What does pluck mean?

Definitions for pluckplʌk

Here are all the possible meanings and translations of the word pluck.

Princeton's WordNet

  1. gutsiness, pluck, pluckiness(noun)

    the trait of showing courage and determination in spite of possible loss or injury

  2. pluck(verb)

    the act of pulling and releasing a taut cord

  3. pluck, tweak, pull off, pick off(verb)

    pull or pull out sharply

    "pluck the flowers off the bush"

  4. hustle, pluck, roll(verb)

    sell something to or obtain something from by energetic and especially underhanded activity

  5. overcharge, soak, surcharge, gazump, fleece, plume, pluck, rob, hook(verb)

    rip off; ask an unreasonable price

  6. pluck, plunk, pick(verb)

    pull lightly but sharply with a plucking motion

    "he plucked the strings of his mandolin"

  7. pluck, pull, tear, deplume, deplumate, displume(verb)

    strip of feathers

    "pull a chicken"; "pluck the capon"

  8. pick, pluck, cull(verb)

    look for and gather

    "pick mushrooms"; "pick flowers"


  1. pluck(Noun)

    An instance of plucking

    Those tiny birds are hardly worth the tedious pluck

  2. pluck(Noun)

    The lungs, heart with trachea and often oesophagus removed from slaughtered animals.

  3. pluck(Noun)

    Guts, nerve, fortitude or persistence.

    He didn't get far with the attempt, but you have to admire his pluck.

  4. pluck(Verb)

    To pull something sharply; to pull something out

    She plucked the phone from her bag and dialled.

  5. pluck(Verb)

    To gently play a single string, e.g. on a guitar, violin etc.

    Whereas a piano strikes the string, a harpsichord plucks it.

  6. pluck(Verb)

    To remove feathers from a bird.

  7. pluck(Verb)

    To rob, fleece, steal forcibly

    The horny highwayman plucked his victims to their underwear, or attractive ones all the way

  8. pluck(Verb)

    To play a string instrument pizzicato

    Plucking a bow instrument may cause a string to break

  9. pluck(Verb)

    To pull or twitch sharply

  10. Origin: From plucken, plukken, plockien, from pluccian, ploccian, also Old English plyccan , from plukkōnan, of uncertain and disputed origin. Perhaps related to pullian. Cognate with Dutch plukken, plokken, plukken, German pflücken, Danish plukke, Swedish plocka, Icelandish plokka, plukka. More at pull.

Webster Dictionary

  1. Pluck(verb)

    to pull; to draw

  2. Pluck(verb)

    especially, to pull with sudden force or effort, or to pull off or out from something, with a twitch; to twitch; also, to gather, to pick; as, to pluck feathers from a fowl; to pluck hair or wool from a skin; to pluck grapes

  3. Pluck(verb)

    to strip of, or as of, feathers; as, to pluck a fowl

  4. Pluck(verb)

    to reject at an examination for degrees

  5. Pluck(verb)

    to make a motion of pulling or twitching; -- usually with at; as, to pluck at one's gown

  6. Pluck(noun)

    the act of plucking; a pull; a twitch

  7. Pluck(noun)

    the heart, liver, and lights of an animal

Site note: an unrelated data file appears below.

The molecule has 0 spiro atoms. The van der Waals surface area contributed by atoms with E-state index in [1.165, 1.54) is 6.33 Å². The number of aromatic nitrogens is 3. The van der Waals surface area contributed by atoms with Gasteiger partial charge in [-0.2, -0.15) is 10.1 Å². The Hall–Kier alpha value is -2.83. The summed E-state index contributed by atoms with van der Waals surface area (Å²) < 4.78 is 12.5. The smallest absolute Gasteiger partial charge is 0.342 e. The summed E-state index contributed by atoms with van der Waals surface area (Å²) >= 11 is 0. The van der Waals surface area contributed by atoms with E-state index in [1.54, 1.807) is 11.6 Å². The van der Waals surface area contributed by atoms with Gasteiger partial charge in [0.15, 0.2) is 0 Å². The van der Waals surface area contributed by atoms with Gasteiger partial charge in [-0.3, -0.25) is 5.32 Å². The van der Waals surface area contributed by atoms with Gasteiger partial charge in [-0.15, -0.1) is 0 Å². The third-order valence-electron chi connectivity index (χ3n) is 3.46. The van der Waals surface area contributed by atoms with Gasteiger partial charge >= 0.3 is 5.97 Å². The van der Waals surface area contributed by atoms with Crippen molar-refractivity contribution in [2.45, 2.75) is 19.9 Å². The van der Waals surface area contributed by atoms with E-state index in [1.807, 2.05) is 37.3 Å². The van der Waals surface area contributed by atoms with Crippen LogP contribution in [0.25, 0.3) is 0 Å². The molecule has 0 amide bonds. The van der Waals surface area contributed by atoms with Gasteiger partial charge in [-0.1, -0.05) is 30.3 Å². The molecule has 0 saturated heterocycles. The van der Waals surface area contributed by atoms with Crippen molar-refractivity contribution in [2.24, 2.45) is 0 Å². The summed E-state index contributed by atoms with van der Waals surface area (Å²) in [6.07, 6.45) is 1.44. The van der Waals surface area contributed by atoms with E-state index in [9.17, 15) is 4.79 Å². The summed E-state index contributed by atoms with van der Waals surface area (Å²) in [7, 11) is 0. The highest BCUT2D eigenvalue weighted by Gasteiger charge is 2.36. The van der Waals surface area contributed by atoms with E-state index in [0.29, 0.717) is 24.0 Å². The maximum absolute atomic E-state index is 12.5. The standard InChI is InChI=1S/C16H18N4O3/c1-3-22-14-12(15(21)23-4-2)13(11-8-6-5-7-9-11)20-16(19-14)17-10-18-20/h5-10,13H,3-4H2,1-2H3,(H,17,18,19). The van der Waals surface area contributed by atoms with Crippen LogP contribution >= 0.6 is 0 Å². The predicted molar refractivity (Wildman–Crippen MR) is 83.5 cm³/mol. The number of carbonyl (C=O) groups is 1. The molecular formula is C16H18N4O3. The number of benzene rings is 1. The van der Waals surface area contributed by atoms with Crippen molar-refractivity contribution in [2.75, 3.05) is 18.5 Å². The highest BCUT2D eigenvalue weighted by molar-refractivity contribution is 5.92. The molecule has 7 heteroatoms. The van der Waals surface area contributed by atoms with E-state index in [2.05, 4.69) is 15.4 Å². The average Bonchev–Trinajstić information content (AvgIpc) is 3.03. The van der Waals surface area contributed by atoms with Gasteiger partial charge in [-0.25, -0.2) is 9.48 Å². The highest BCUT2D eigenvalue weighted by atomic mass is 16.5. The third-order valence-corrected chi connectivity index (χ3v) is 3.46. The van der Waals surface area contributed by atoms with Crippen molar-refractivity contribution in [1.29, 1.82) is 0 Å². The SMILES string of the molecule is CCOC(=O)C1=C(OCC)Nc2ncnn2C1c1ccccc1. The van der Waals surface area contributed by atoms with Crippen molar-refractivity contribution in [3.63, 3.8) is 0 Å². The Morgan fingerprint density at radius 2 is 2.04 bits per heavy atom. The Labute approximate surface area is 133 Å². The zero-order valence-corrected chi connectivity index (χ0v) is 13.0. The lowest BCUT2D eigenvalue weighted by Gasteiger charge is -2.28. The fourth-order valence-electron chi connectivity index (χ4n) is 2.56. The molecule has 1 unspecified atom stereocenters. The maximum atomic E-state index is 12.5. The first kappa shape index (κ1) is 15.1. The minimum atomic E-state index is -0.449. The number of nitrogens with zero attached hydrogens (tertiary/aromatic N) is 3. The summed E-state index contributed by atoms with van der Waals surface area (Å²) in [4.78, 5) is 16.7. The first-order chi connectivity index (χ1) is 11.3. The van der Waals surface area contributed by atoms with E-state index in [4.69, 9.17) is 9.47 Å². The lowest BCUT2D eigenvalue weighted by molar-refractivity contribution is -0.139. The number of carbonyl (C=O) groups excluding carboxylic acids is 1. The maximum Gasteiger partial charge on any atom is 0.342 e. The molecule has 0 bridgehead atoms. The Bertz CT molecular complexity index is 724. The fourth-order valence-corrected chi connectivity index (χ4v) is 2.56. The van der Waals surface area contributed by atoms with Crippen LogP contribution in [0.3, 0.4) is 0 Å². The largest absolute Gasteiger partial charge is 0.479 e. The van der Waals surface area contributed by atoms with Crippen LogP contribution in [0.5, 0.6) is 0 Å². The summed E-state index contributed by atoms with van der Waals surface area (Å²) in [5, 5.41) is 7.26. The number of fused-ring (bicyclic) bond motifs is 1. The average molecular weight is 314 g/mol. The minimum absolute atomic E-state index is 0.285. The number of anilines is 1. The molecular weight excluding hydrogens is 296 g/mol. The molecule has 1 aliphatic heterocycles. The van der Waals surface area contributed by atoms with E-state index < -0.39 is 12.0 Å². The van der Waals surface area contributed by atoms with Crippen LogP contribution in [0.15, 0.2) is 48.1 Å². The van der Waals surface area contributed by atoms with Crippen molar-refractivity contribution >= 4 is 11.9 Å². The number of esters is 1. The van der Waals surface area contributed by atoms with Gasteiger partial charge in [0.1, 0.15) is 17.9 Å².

8. Pluck(noun)

    spirit; courage; indomitable resolution; fortitude

  9. Pluck(noun)

    the act of plucking, or the state of being plucked, at college. See Pluck, v. t., 4

  10. Pluck(verb)

    the lyrie

  11. Origin: [Prob. so called as being plucked out after the animal is killed; or cf. Gael. & Ir. pluc a lump, a knot, a bunch.]


  1. Pluck

    A leader in social media software solutions , Pluck helps transform how publishers, retailers and major brands engage their audiences and customers to discover, create and distribute information online. Providing the technologies for content generation, syndication, social networking and news personalization, Pluck helps its customers more easily consume and leverage the new open content model that has emerged as the cornerstone of Web 2.0.

Chambers 20th Century Dictionary

  1. Pluck

    pluk, v.t. to pull off or away: to snatch: to strip, as a fowl of its feathers: (slang) to reject an examinee as inefficient.—n. a single act of plucking.—n. Pluck′er.—Pluck off (Shak.), to abate from the rank; Pluck up, to pull out by the roots: to summon up, as courage. [A.S. pluccian; akin to Dut. plukken, Ger. pflücken.]

  2. Pluck

    pluk, n. the heart, liver, and lungs of an animal—hence heart, courage, spirit.—adjs. Plucked, Pluck′y, having pluck or spirit.—adv. Pluck′ily.—n. Pluck′iness.


  1. Pluck

    Pluck provides social media software for companies that want to create communities around their existing web properties. Its two main products are SiteLife, a white-label social networking service, and BlogBurst, which brings blog content to media sites.


  1. Chaldean Numerology

    The numerical value of pluck in Chaldean Numerology is: 4

  2. Pythagorean Numerology

    The numerical value of pluck in Pythagorean Numerology is: 9

Sample Sentences & Example Usage

  1. German proverb:

    Old birds are hard to pluck.

  2. James A. Garfield:

    A pound of pluck is worth a ton of luck.

  3. Mehmet Murat ildan:

    Flowers are the beautiful hairs of the Mother Spring! Don’t pluck them!

  4. Vikrant Parsai:

    Never pluck flowers if you love them, for a thorn loves them more than you do.

  5. Abraham Lincoln:

    All my life I have tried to pluck a thistle and plant a flower wherever the flower would grow in thought and mind.

Images & Illustrations of pluck

  1. pluckpluckpluck

Translations for pluck

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"pluck." Definitions.net. STANDS4 LLC, 2018. Web. 19 Feb. 2018. <https://www.definitions.net/definition/pluck>.

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